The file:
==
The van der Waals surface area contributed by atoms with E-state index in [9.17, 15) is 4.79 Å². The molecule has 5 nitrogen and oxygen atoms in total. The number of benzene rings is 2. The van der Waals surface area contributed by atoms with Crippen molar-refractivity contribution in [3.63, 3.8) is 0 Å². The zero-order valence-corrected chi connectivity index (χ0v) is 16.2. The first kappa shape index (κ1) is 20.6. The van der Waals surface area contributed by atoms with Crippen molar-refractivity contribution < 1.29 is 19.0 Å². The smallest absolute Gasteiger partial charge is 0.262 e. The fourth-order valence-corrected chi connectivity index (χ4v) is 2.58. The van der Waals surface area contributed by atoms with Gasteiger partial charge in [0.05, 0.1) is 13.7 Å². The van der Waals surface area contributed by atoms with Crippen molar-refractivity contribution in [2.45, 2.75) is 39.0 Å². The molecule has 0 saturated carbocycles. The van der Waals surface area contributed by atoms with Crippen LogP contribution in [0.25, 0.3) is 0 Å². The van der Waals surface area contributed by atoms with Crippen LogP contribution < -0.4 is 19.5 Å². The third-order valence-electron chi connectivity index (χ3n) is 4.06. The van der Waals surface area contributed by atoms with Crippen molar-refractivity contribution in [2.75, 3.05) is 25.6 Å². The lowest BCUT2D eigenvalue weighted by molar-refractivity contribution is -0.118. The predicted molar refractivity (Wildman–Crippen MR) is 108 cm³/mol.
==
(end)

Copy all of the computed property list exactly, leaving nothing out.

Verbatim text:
The van der Waals surface area contributed by atoms with E-state index in [9.17, 15) is 4.79 Å². The molecule has 5 nitrogen and oxygen atoms in total. The number of benzene rings is 2. The van der Waals surface area contributed by atoms with Crippen molar-refractivity contribution in [3.63, 3.8) is 0 Å². The zero-order valence-corrected chi connectivity index (χ0v) is 16.2. The first kappa shape index (κ1) is 20.6. The van der Waals surface area contributed by atoms with Crippen molar-refractivity contribution < 1.29 is 19.0 Å². The smallest absolute Gasteiger partial charge is 0.262 e. The fourth-order valence-corrected chi connectivity index (χ4v) is 2.58. The van der Waals surface area contributed by atoms with Gasteiger partial charge in [0.05, 0.1) is 13.7 Å². The van der Waals surface area contributed by atoms with Crippen molar-refractivity contribution in [2.45, 2.75) is 39.0 Å². The molecule has 0 saturated carbocycles. The van der Waals surface area contributed by atoms with Crippen LogP contribution in [0.25, 0.3) is 0 Å². The van der Waals surface area contributed by atoms with Crippen LogP contribution < -0.4 is 19.5 Å². The third-order valence-electron chi connectivity index (χ3n) is 4.06. The van der Waals surface area contributed by atoms with Crippen molar-refractivity contribution in [2.75, 3.05) is 25.6 Å². The lowest BCUT2D eigenvalue weighted by molar-refractivity contribution is -0.118. The predicted molar refractivity (Wildman–Crippen MR) is 108 cm³/mol.